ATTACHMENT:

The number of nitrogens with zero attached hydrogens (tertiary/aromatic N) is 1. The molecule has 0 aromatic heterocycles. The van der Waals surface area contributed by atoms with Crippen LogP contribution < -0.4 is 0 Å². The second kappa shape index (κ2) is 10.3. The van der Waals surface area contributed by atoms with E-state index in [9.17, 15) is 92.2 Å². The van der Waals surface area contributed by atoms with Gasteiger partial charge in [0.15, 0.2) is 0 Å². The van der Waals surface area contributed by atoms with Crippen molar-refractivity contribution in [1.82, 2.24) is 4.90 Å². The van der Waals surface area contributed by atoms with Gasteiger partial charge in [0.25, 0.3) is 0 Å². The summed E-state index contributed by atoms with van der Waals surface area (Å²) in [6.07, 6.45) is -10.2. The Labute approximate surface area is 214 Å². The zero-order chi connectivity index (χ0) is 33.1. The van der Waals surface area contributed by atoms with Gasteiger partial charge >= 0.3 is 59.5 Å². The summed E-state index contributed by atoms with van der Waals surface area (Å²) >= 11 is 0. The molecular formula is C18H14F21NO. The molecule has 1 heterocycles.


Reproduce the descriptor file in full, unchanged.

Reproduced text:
The number of nitrogens with zero attached hydrogens (tertiary/aromatic N) is 1. The molecule has 0 aromatic heterocycles. The van der Waals surface area contributed by atoms with Crippen LogP contribution < -0.4 is 0 Å². The second kappa shape index (κ2) is 10.3. The van der Waals surface area contributed by atoms with E-state index in [9.17, 15) is 92.2 Å². The van der Waals surface area contributed by atoms with Gasteiger partial charge in [0.15, 0.2) is 0 Å². The van der Waals surface area contributed by atoms with Crippen molar-refractivity contribution in [1.82, 2.24) is 4.90 Å². The van der Waals surface area contributed by atoms with Gasteiger partial charge in [0.25, 0.3) is 0 Å². The summed E-state index contributed by atoms with van der Waals surface area (Å²) in [6.07, 6.45) is -10.2. The Labute approximate surface area is 214 Å². The zero-order chi connectivity index (χ0) is 33.1. The van der Waals surface area contributed by atoms with Gasteiger partial charge >= 0.3 is 59.5 Å². The summed E-state index contributed by atoms with van der Waals surface area (Å²) >= 11 is 0. The molecular formula is C18H14F21NO. The molecule has 1 heterocycles.